FicCentral received a free copy of this book from Random House LLC (via NetGalley).
Series: Loving You #1
Publisher: Loveswept on December 9, 2014
Genre(s): Contemporary Romance (Adult)
She’s a survivor of the front lines of politics. He’s a wounded soldier returning home from the battlefield. Can they place their trust in the power of love?
Nobody plays the role of perfect politician’s daughter better than quiet, respectable math teacher Brooke Ellstein. But she won’t be caught swimming with the sharks again, not after the son of a wealthy donor sinks his teeth into her and gets away with it. Still, political connections have their perks, such as heading up the governor’s “Support Our Troops” pen-pal initiative—and getting first dibs on the smoking-hot sergeant whose picture shakes her right down to her goody-two-shoes.
When corresponding with sweet, classy Brooke, Shane Develen instinctively hides his commando tattoos and blue-collar roots—and he can tell that she’s hiding something, too. But Shane knows he’s gained her trust when Brooke gives him a blisteringly sexy photo. Then he’s injured in an ambush and a fellow soldier posts the snapshot online. Overnight, Brooke’s reputation turns to ashes. Even though he’s totally wrong for her, Shane shows up on Brooke’s doorstep, determined to set things right—and discovers that right or wrong has nothing on the chemistry they share.
This book includes mature subject matter that may not be appropriate for readers under the age of 18.
Brooke’s spent her adult life avoiding the spotlight of her father’s politics and just trying not to rock the boat. Writing to a lonely, deployed soldier seems harmless enough, and when their long-distance flirtation heats up, she trusts him not to share the risque pictures she sends. But when those photos wind up online, threatening more than just her teaching career and reputation and bringing disappointment and judgement from her campaign-centric family, she has little choice but to turn to that same soldier for help.
In a genre that so often offers formulaic, idealized romance tied up with in neat, albeit unbelievable, happily ever after bow, Loving You is Easy is an incredible standout.
When Shane, deployed in the Middle East, is erroneously added to the military pen pal list for Brooke’s high school class, she doesn’t have the heart to leave him without letters. So she picks up a pen and begins what’s supposed to be nothing more than friendship. After all, Shane makes it very clear that he’s not interested in some long-distance romance — or romance at all, for that matter. Still, when they finally meet, it feels like something more, and Shane’s not making any effort to hide his attraction to her. But as much as her heart may be wrapped up in him, she knows she’s worth more than a weekend fling with a non-committal soldier on leave. She does, however, give in and send him some photos of her in lingerie, something to continue their flirtation and get him through his time in a war on the other side of the world. But when those photos show up online, Brooke’s reputation, career, and trust are shattered.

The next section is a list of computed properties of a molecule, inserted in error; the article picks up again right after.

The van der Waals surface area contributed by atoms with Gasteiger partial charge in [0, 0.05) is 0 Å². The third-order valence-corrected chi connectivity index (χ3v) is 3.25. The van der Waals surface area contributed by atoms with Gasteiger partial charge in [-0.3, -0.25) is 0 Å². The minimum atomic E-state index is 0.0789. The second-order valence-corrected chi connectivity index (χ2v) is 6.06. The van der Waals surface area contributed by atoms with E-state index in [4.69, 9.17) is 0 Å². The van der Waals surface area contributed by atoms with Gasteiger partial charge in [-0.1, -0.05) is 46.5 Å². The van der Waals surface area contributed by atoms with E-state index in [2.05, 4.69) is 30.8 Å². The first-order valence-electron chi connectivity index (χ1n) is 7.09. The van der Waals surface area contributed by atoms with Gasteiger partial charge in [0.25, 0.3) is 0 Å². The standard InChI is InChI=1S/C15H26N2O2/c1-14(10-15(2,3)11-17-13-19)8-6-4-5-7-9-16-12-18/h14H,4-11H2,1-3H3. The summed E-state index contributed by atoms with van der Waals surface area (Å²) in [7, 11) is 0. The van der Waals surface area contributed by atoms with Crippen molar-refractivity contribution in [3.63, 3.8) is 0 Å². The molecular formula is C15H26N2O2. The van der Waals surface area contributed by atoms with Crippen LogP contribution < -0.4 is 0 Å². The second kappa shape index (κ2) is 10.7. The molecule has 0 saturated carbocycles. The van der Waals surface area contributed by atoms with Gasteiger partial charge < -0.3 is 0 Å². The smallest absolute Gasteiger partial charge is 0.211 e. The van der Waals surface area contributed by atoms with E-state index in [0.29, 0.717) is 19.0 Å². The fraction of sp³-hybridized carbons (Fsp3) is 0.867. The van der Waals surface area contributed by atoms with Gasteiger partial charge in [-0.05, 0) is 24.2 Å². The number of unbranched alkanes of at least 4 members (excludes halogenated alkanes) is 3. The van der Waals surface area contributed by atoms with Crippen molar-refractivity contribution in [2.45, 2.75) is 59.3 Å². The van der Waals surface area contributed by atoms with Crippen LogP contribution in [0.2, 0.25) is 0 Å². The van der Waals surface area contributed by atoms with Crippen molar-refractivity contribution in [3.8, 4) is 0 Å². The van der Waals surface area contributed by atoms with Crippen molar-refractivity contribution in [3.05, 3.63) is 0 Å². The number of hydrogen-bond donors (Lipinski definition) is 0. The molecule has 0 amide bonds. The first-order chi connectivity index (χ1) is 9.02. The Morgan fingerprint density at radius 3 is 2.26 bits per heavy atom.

Shane’s world is equally shattered, only his damage came in the form of an explosion on a mission, and he’s spent the last several weeks learning to walk on his mangled leg and getting used to seeing through his remaining not-so-good eye. He knows he can’t be the kind of man Brooke needs, and he could certainly never fit into her high society world, but when he learns that the photos she sent him have landed on the internet, he’s spurred into action.
But Loving You is Easy isn’t the kind of story where the knight rides in and saves the day with his connections or money or spotless reputation. He’s bitter and angry and not sure where he fits in as a wounded vet instead of an able-bodied soldier. He tries to be there for her and shelter her from the ugly spotlight of the media, her selfish family, and the horrific accusations flying thanks to irresponsible and patently false comments from some of her students. But he’s a very flawed man, slave to testosterone and pride and prejudiced notions of who Brooke is and who he should be, and their road to happily ever after isn’t so sure. I think that’s what I love most about the book.
Obviously I read a lot of romance, and I enjoy the hell out of some incredibly fluffy stories. But it’s a rare treat to read one that doesn’t use the military as a prop, one where the characters more often than not say exactly the wrong things, and where the romance is a bonus to incredible, could-be-real drama. Half the time I wanted to slap Shane, tell him to get over himself and go after the girl, but through it all I couldn’t help but love him, not in spite of his rough character but because it felt so much like he was written in the real world instead of a fictional one. And Brooke seemed to love him for much the same reason, that he wasn’t some safe, sterile, idealized man playing soldier but a deeply flawed man who was so different from the polished, political society in which she was raised.
Loving You is Easy is a truly unique story with complex characters, unexpected emotional twists, and a burst of realism that convincingly illustrates just how completely opposites can attract and grow together.